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Augmented Digital Audio Broadcast Home Trial
Geelhoed, Erik; Barfield, Lon; De Bruine, Annelies; Hull, Richard; Jeffries, Huw
Keyword(s):digital audio broadcast; lifestyle research; field trial; Mobile Bristol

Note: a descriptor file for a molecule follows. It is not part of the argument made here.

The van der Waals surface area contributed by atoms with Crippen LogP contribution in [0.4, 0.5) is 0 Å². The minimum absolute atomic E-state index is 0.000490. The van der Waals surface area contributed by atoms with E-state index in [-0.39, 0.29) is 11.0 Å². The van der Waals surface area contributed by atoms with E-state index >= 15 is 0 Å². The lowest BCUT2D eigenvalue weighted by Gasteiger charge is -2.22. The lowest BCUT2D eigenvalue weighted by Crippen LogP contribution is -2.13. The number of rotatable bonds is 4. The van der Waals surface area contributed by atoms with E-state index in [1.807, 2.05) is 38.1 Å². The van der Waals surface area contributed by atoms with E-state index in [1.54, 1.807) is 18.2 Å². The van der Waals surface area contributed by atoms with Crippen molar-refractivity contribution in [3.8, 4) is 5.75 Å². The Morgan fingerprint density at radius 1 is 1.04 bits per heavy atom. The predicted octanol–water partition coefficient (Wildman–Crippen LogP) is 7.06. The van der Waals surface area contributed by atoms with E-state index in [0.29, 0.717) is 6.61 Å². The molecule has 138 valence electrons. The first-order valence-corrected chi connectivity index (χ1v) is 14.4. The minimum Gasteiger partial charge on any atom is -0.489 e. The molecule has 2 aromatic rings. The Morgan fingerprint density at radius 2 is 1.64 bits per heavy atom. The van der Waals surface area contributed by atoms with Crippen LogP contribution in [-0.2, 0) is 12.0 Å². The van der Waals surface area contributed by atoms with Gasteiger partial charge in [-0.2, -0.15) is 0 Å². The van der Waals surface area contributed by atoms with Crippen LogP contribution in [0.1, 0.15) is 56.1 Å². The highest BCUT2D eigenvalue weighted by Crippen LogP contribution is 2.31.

Abstract: Hewlett Packard Laboratories, GWR (now GCAP), ASL, Panasonic Semiconductor and the University of Bristol are collaborating in a Mobile Bristol project to explore the potential of Digital Audio Broadcasting (DAB) through a series of user trials. Our iPAQ-based prototype allows listeners to GWR-Bristol FM to interact with a set of web pages broadcast alongside the digital audio stream and displayed on a small colour display via a wireless backchannel, for example to vote or buy a tune they hear on the radio. We conducted a field trial, where nine households used the radio for a week. We saw a consistent use throughout the period of the trial and the prototype seemed to be quickly integrated into people's lifestyles. For the participants, the DAB radio has value because the information, at a glance, comes to you, effortlessly as part of the broadcast, without having to spend time booting up a computer. An enhanced DAB radio will benefit the radio station by extending its brand, through branded free services, as well as offering commercial opportunities, such as selling music. Sometimes the relationship between the audio contents and the visual information is loose: people explore the plus pages as a separate activity often without the sound on, in particular in the evening. Other times it is tight, a listener hears a tune and then buys it. When the sound is off, a quick glance at the DLS screen might lead them to switching the audio on in order to hear a particular song. Vice versa, when listening to the radio a user might walk up to the screen to see who the artist is. Critical success factors for a successful product that incorporates an enhanced DAB relate to having a backchannel, good interface design, providing information at a glance, where the frequency of updating the information will be important to keep users interested. In our trials we benefited from a good quality and size screen that was always on, which attracted participants, even when the sound was turned off. It is unlikely that future products could match such an always-on, right size and quality screen. The popularity of Digital Multimedia Broadcast (DMB) implemented in mobile phones in Korea, might indicate that currently there are more opportunities in mobile rather than fixed radios. Notes: Lon Barfield, The Usability Design Partnership Ltd. Annelies De Bruine, Music Mayday, Amsterdam. Huw Jefferies, GCAP.
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